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Osteoporosis

Osteoporosis is a disease characterized by low bone mass and microarchitectural deterioration of the bone tissue , leading to enhanced bone fragility and a consequent increased fracture risk ( WHO 1994 ) 

According to WHO criteria OP is defined as a BMD that lies 2.5 standard deviations or more below the average value for young healthy women ( a T score of < 2.5 )

How common

Osteoporosis is a global health problem and the its incidence and importance is increasing with an ageing population worldwide A review of OP related fractures in 27 European countries in 2010 showed that
- 2/3rd of all incident occurred in women
- fracture incidence increased with age
- majority of hip fractures reported in patients >= 80 yrs
- Most common fractures were hip 18 % , forearm 16 % , vertebral 15 % and others 51 % It is estimated that 1 in2 women and 1 in 5 men over 50 will experience a fragility fracture in their lifetime ( European data ) Osteoporosis affects 21 % of women and 6 % of men aged 50-84 in the EU It is estimated that approximately 0.3 million hip fractures per annum in the US and 1.7 million hip fractures in Europe and virtually all of these events can be attributed to osteoporosis 3 million people in the UK have OP resulting in more than 500,000 sustaining a fragility fracture each year ( NOP 2015 ) The estimated cost of treatment is 
- 4.3 billion pounds / year in the UK ( RCP )
- on average fragility fractures account for 3 % of European countries healthcare spending -estimated 37.4 billion Euros in 2010 , rising to 98 billion Euros when taking into account the impact on health related QoL Rates of hip fracture varies markedly between populations – they are more common in Scandinavian and N American regions than those in S Europe , Asian and L American countries

Primary –Juvenile Post-menopausal ( most common ) Male and senile osteoporosis

Secondary- The following conditions are associated with increased
 risk of secondary osteoporosis ( OP ) low body weight ( from any cause ) chronic inflammatory diseases as inflammatory bowel disease , rheumatoid arthritis , COPD , coeliac disease , inflammatory CTD iatrogenic glucocorticoid excess or Cushing’s disease Hypogonadism or premature menopause Excess alcohol use and smoking Some other conditions associated with low BMD include type 1 DM ,untreated long standing hyperthyroidism , hyperparathyroidism , chronic malnutrition or malabsorption , bariatric surgery , chronic liver disease , MGUS , myeloma Medication related – aromatase inhibitors , androgen deprivation therapy in men with Ca Prostate , chronic PPI use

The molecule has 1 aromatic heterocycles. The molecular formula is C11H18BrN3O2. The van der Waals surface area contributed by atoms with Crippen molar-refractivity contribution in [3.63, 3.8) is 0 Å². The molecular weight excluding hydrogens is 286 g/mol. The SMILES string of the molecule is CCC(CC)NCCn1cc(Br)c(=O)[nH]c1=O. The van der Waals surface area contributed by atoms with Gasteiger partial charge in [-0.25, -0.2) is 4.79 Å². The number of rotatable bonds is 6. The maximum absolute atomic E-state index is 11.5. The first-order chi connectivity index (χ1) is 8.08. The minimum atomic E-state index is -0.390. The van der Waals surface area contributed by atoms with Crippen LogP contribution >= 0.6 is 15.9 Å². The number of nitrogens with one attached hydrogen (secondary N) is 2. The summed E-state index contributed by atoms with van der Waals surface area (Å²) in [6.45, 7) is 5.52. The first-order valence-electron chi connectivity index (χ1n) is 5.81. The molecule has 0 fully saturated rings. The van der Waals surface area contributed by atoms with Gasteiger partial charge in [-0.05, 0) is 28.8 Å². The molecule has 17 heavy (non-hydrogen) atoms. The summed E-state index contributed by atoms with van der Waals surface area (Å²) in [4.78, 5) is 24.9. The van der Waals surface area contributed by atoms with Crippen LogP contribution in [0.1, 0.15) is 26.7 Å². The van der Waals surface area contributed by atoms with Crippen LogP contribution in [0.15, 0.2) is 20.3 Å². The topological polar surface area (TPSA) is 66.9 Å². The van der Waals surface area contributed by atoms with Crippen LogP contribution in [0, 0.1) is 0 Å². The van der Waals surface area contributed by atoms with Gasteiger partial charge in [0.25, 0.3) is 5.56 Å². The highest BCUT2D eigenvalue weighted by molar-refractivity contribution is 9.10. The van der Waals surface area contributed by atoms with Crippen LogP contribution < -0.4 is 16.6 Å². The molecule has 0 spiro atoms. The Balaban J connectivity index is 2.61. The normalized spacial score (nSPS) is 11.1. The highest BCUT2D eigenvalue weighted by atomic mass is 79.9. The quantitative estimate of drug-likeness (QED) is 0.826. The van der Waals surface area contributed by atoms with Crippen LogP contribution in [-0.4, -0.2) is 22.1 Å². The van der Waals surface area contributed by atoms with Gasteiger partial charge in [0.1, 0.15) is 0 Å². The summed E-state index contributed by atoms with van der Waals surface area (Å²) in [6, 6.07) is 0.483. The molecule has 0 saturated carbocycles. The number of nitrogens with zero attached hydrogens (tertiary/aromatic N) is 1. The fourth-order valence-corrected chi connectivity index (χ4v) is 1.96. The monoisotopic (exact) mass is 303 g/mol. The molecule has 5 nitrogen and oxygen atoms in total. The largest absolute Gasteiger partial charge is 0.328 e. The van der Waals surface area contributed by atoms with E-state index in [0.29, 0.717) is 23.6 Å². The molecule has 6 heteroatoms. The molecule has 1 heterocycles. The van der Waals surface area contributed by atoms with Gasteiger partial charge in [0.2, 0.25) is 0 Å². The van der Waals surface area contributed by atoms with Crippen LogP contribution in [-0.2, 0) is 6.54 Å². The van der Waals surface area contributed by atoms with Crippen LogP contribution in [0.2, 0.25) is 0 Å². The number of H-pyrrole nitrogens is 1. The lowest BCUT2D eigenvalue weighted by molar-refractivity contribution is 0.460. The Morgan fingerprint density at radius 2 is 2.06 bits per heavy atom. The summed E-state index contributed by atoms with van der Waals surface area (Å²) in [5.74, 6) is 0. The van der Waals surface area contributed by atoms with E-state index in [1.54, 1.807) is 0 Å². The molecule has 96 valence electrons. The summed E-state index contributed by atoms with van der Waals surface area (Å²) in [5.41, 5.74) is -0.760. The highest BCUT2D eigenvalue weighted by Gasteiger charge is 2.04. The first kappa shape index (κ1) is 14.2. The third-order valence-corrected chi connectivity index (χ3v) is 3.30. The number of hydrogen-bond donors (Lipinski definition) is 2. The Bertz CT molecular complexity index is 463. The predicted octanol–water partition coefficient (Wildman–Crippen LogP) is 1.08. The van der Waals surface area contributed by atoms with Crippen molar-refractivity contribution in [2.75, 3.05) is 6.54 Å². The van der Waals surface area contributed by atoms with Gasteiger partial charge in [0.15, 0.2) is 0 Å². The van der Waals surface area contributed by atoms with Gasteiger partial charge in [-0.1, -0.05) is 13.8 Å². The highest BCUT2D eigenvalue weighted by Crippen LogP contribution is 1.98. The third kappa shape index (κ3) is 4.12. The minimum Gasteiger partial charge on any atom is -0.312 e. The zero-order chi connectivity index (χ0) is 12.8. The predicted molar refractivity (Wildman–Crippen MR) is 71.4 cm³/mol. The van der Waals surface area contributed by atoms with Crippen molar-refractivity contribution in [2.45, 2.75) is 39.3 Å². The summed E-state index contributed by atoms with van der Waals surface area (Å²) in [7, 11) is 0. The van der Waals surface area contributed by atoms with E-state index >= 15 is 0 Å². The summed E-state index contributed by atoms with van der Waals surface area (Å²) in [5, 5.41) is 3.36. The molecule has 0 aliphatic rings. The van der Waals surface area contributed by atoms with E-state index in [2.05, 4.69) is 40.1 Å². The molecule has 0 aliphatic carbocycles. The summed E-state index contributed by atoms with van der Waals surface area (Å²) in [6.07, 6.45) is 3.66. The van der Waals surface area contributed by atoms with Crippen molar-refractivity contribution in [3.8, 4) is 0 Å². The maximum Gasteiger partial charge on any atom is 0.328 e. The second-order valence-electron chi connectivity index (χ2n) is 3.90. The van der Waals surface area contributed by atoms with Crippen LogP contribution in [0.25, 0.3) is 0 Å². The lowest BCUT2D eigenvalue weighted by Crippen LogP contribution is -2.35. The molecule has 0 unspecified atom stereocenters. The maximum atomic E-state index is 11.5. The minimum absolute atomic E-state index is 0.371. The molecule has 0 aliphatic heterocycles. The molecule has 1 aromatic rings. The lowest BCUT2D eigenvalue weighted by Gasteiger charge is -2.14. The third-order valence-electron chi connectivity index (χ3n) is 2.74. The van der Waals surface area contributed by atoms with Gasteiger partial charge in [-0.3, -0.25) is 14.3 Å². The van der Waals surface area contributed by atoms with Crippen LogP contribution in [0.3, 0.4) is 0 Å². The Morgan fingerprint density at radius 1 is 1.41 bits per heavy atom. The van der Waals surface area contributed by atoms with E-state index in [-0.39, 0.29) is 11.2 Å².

Risk factors – Age > 65 yrs for women 
and > 75 yrs in men BMI < 18 and 22 for PM women Family h/o osteoporosis Smoking ( current ) Glucocorticoid use ( current ) Early menopause > 2 alcoholic drinks daily Rheumatoid arthritis H/O eating disorders ,Previous fragility fracture Height loss > 2 cm within 3 yrs Low calcium intake Inadequate sun exposure Long term immobilisation H/O falls H/O eating disorders Inactive lifestyle

Assessment –Enquire why has the patient raised the topic Check awareness Assess for risk factors ( see box risk factors ) Falls history Full medication history Physical examination should include BMI , checking for kyphosis and deformities and looking for features of secondary osteporosis

disease burden –Risk of loosing independence , reduction in QoL Friends / relative turn to carers National programmes often difficult to access or insufficient Increased risk of institutionalization OP fractures of hip and spine increases the relative risk of mortality

Bone mineral density –The most widely validated test for measuring bone mineral density ( BMD ) is dual energy X-Ray absoptiometry ( DXA ) DXA may not be widely available and is expensive BMD reduction is a significant risk factor for fractures BMD measurement tests have high sensitivity but low specificity ie risk of fracture is high when OP is present but it is not negligible when BMD is normal Risk factors along with BMD enhance the information provided by BMD alone
 ( risk factors can be partially or wholly independent of BMD ) Normal BMD is a T score between 2.5 and – 1
- osteopenia is BMD between -1.0 and -2.5 As most critically relevant OP fractures occur at vertebral and femoral levels , the most frequently measures sites are L spine and proximal femur

Tests for secondary osteoporosis –Diagnosis is made following

- presence of a fragility fracture
- or a hip and or spine DXA BMD T score of – 2.5 or lower

The following tests can be done to assess the risk factors for secondary osteoporosis in primary care
 Us and Es FBC Bone profile and Vitamin D , PTH ( 1 hyperparathyroidism ) TSH , LFTs ESR , CRP ( inflammatory disorders ) Fasting Bl glucose , Hba1c Testosterone ( hypogonadism ) Serum protein electrophoresis ( for MGUS , Myeloma ) Anti-TTG antibodies ( celiac disease ) Anti-HIV antibodies ( HIV , AIDS ) Serum bone specific or total AP activity ( Paget’s dis ; osteomalacia ) Lateral X ray of Thoracic and Lumbar spine for vertebral fractures